Tuesday, September 13, 2011

This'n'That; September Thirteenth #1; YUP, True!

Ref: The Sunday 'Report;' 09/04/2011
    I remember the referenced article clearly (and fondly); it dealt with my chosen career:  an over-the-road truck driver!  The 'google' query--from Charlotte, N.C.,--most probably was concerned over the earnings claimed by the subject: Jeff McGee, 37, who earns ~~$160,000/year.
    I can't speak directly to Mr McGee's annual earnings; he's in a specialized segment of the the trucking industry:  He picks up brand-new road tractors (singularly, or in groups like 2,3,4), and delivers them to trucking companies or truck retail sales companies.  I was an over-the-road driver from July, 1995 to January, 2006.
  The industry:
**The most notable distinction is that practically everything in any American's daily life was on a truck at some point!   Railroad tracks don't go the local Walmart's back door!!
**The O-T-R driving career is quite segmented:  longhaul (coast-to-coast); regional (like Northeast: New England, New York, New Jersey, etc); dedicated (hauling for a particular company like: the auto manufacturers, General Mills or John Deere, and related suppliers) as well as other segments I'm not familiar with.
    Each segment has it's pluses and minuses like:
~Some pluses in longhaul  are:  You wake up each morning in a locale you've probably never been before; you see sights others pay 'tons 'a' money' to visit; you will meet some of the nicest folks on the planet, etc.
~Some of the minuses in longhaul are:  most companies require an 'away-from-home' period of at least two-weeks;  extended periods away from home and family; the stress involved in meeting loading and delivery appointments;  the stress involved in traffic and construction conjestion; you'll meet some of the biggest a'holes and bullshit artists on the planet; the stress of dealing with company dispatchers and their road-service departments.
The other segments have pretty-much the same pluses.  The minuses:  Regional-travelling the same routes time-after-time; Dedicated:  To-the-minute delivery appointments;  constant load scheduling, little time between loads.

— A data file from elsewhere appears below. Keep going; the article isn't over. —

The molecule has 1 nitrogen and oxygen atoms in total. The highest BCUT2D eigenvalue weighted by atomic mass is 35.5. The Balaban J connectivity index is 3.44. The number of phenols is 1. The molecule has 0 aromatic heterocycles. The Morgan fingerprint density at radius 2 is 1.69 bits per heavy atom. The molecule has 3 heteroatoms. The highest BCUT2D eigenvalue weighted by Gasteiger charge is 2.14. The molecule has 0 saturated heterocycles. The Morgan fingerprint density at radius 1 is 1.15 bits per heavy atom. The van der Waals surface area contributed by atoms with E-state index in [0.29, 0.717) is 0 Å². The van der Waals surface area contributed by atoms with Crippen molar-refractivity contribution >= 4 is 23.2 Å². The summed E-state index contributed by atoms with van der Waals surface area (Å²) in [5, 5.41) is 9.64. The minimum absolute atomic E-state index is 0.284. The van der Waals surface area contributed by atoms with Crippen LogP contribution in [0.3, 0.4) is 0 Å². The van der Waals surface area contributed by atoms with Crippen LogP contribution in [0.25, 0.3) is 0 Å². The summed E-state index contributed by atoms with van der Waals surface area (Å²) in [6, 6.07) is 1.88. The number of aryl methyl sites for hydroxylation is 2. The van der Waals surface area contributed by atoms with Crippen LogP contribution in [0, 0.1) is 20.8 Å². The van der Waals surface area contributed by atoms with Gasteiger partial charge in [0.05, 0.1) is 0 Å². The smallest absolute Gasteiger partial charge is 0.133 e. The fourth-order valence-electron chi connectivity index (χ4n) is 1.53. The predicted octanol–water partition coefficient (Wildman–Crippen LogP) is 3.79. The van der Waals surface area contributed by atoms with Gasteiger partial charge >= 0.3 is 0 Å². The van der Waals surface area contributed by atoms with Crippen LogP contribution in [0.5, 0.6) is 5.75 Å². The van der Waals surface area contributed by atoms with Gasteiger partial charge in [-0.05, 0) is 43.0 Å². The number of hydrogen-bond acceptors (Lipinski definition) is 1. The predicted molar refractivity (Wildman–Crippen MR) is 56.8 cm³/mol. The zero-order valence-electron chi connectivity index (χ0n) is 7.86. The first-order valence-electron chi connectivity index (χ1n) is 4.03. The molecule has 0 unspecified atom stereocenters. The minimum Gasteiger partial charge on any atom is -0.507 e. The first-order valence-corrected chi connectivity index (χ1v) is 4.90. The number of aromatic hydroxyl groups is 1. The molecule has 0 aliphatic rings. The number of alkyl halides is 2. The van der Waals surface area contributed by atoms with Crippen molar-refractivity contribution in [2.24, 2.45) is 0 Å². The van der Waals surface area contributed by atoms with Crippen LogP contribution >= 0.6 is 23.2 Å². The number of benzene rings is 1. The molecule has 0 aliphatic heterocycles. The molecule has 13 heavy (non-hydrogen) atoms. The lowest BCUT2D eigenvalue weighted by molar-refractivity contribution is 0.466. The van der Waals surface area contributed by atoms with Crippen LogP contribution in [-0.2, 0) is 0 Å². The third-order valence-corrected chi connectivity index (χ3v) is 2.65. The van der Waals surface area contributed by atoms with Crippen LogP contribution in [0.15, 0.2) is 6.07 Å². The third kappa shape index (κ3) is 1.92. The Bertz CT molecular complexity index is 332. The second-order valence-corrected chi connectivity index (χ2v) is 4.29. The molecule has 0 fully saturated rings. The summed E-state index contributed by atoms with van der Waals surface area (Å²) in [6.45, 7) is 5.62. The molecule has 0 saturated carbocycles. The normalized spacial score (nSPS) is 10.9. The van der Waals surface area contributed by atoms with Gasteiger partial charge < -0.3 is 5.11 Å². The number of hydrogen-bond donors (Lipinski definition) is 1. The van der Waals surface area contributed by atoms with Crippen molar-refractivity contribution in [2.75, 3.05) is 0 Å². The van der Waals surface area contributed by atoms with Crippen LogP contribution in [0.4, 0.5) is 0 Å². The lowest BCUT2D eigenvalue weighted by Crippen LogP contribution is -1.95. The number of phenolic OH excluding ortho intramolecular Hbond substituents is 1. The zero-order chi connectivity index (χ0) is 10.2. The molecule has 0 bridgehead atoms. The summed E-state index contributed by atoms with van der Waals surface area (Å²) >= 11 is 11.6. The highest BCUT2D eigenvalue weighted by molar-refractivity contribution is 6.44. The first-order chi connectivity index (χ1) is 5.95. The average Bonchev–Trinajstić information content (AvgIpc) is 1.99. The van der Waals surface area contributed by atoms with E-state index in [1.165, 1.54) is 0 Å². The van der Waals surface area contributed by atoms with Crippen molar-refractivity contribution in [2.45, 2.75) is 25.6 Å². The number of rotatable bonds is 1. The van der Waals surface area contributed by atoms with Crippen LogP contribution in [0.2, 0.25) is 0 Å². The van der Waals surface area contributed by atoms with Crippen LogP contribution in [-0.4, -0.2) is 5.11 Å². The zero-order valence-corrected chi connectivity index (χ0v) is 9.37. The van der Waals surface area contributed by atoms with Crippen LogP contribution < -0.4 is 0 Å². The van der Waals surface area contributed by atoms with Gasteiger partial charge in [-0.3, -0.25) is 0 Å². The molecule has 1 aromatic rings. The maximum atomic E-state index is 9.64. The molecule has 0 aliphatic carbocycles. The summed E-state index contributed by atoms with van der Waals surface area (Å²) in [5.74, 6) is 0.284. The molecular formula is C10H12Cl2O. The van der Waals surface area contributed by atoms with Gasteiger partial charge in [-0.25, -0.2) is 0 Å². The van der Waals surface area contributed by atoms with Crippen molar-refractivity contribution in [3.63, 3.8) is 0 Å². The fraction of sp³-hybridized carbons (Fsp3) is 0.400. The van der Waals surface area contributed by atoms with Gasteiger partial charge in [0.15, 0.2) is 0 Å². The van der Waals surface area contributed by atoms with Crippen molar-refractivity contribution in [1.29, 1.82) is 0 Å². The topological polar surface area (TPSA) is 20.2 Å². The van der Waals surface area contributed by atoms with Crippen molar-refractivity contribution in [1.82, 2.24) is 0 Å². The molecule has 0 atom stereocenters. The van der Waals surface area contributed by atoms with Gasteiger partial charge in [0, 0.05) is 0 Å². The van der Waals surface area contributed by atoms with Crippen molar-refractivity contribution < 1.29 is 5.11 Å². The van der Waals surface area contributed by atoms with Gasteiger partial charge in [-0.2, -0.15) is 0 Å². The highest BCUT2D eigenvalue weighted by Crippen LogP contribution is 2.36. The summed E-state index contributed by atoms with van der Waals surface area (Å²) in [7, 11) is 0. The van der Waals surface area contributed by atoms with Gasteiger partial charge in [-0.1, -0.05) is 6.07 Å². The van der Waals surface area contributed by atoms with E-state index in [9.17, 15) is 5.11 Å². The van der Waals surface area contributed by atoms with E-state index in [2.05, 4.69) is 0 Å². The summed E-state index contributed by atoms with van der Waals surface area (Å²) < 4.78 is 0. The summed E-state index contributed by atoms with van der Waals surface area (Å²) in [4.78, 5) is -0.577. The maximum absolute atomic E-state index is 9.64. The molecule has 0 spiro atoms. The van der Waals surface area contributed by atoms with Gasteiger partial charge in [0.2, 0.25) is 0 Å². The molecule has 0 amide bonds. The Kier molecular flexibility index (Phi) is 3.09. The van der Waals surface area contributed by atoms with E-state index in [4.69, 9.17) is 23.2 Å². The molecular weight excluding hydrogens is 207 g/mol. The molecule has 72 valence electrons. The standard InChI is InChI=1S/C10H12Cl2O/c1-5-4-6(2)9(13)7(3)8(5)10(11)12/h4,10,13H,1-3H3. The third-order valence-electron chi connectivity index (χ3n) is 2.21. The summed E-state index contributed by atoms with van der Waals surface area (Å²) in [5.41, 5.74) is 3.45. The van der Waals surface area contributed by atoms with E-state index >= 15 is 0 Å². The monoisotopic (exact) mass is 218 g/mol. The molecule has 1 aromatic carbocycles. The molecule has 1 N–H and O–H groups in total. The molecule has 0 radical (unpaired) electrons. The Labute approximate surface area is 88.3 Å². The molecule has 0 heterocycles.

My history:
**In early June 1995, I was laid-off from a boring, dusty, piecework,  manufacturing job; later that month, I went to the C-1 Drivers School in Indianapolis, Indiana.  After a 17-day course--classroom, range and highway time--I graduated on July Third.

**On July 6 or 7th, I reported to my first company, Transport America (TCAM, Eagan, Mn), in North Jackson, Ohio.  I was assigned to a company driver/trainer and spent 8 weeks driving with him, earning a flat salary of $250/wk (I think).  I stayed with TCAM until the Fall of 1998.  My perception was that my dispatcher had slighted me over some detail of my next load; I got pissed-off somewhere in Indiana and bobtailed (no trailer) back to the North Jackson terminal (at my expense-I bought the fuel!); turned in the truck and the keys, unloaded my crap and went home to Cohocton, N.Y.  When I was initially assigned my own truck I started earning 23.5 cents-per-mile (CPM).  I finished with TCAM earning 34.5 CPM.
**After less than a week, I was certifiably 'stir-crazy!'  I had bullshitted with some Crete (Crete Carrier Corp[CCC], Lincoln, Ne) drivers earlier, and decided to call the company for an interview. 

CCC had several benefits others didn't offer, like their--at that time--exclusive 'Load-Select' system.  Upon delivery, the company offered up to three trips-driver's choice!  Those trips were usually in different directions; with different lengths, so whether the driver wanted to 'see the country' or 'get some miles,' the choices were there!!  Another great advantage--businesswise--is, CCC is a privately-owned company-owned by the Dwayne Acklie family.  Everything the company has is wholly owned--they essentially don't owe nobody, nothin'!!